http://www.qmuniforms.com/campaign-u...ium=cse&ut m_term=HW795_BLK_712&src=QU3064&utm_medium =cse&utm_source=google&utm_campaign=Quarte rMaster_PLA&utm_content=sL7qp2QlT|pcrid|246830 96679|pkw||pmt|&gclid=CKqNiImM9LwCFQ1o7AodfwUA XQ

                  Notice the hat looks large for the man's head. There's a reason for that. (see above)

                  You can compensate for the oval head by not putting it on fully and tilting it forward, secured by the strap. One sees modern DI and LE doing that.

                  http://www.qmuniforms.com/carrier-ca...FUxp7AodaTkA8A

                  Under the FAQ section this product only maintains the hat, no guarantee if the brim bends.

                  http://www.strattonhats.com/products...Campaign-Style is the only site that comes up with not only size options, but SHAPE options: Regular Oval, Long Oval, Extra Long Oval, and Wide Oval.

                  If one wants a comfortable hat that keeps it shape it looks like you're going to have to pay for it.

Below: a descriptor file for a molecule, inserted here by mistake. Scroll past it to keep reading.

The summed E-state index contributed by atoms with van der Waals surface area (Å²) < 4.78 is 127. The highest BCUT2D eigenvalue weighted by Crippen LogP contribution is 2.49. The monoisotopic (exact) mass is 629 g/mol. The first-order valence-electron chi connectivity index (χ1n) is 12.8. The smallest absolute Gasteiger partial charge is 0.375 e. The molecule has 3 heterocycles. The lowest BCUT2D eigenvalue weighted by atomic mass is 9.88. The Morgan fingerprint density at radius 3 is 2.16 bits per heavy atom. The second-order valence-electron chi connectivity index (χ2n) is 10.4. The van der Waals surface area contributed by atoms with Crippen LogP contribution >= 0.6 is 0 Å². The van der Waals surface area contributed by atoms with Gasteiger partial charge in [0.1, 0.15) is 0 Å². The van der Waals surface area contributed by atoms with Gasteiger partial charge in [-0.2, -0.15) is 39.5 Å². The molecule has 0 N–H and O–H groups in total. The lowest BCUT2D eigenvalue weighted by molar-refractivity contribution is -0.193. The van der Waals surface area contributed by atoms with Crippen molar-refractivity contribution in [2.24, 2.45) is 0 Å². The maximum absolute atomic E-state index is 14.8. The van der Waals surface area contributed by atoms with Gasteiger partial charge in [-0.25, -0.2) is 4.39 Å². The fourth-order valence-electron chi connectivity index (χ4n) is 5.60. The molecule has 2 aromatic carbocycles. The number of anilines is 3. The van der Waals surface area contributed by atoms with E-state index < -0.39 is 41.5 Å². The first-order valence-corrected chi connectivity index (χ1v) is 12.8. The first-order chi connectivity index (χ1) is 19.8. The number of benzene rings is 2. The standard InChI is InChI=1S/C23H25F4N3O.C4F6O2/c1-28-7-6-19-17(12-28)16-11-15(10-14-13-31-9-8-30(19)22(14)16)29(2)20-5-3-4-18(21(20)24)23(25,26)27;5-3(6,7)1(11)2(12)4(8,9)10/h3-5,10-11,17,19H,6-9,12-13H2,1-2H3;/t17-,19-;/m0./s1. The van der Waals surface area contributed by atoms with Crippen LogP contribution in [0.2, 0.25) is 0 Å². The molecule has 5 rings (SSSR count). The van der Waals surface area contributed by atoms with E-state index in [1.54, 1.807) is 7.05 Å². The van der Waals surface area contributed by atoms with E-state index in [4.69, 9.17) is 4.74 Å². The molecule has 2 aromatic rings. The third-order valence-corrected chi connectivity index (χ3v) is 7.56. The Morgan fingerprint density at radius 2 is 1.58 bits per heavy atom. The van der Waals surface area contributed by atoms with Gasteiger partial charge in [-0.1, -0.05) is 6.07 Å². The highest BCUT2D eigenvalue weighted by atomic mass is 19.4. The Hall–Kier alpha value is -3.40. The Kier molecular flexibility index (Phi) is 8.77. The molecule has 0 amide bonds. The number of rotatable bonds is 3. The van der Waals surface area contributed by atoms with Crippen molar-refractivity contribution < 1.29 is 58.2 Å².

Any campaign hat that has a flat brim is either brand new or only slightly worn. If left to its own, the brim will bend naturally.

                  Stosh
                  Last edited by jblake47; 03-02-2014, 09:23 AM.

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                  • #39
                    I read somewhere that the original BSA campaign hats from the 20s and 30s were made from crushable felt (much like the current "Indiana Jones" hat). I have also been told this is false. Does anyone know the answer to this?

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                    • jblake47
                      jblake47 commented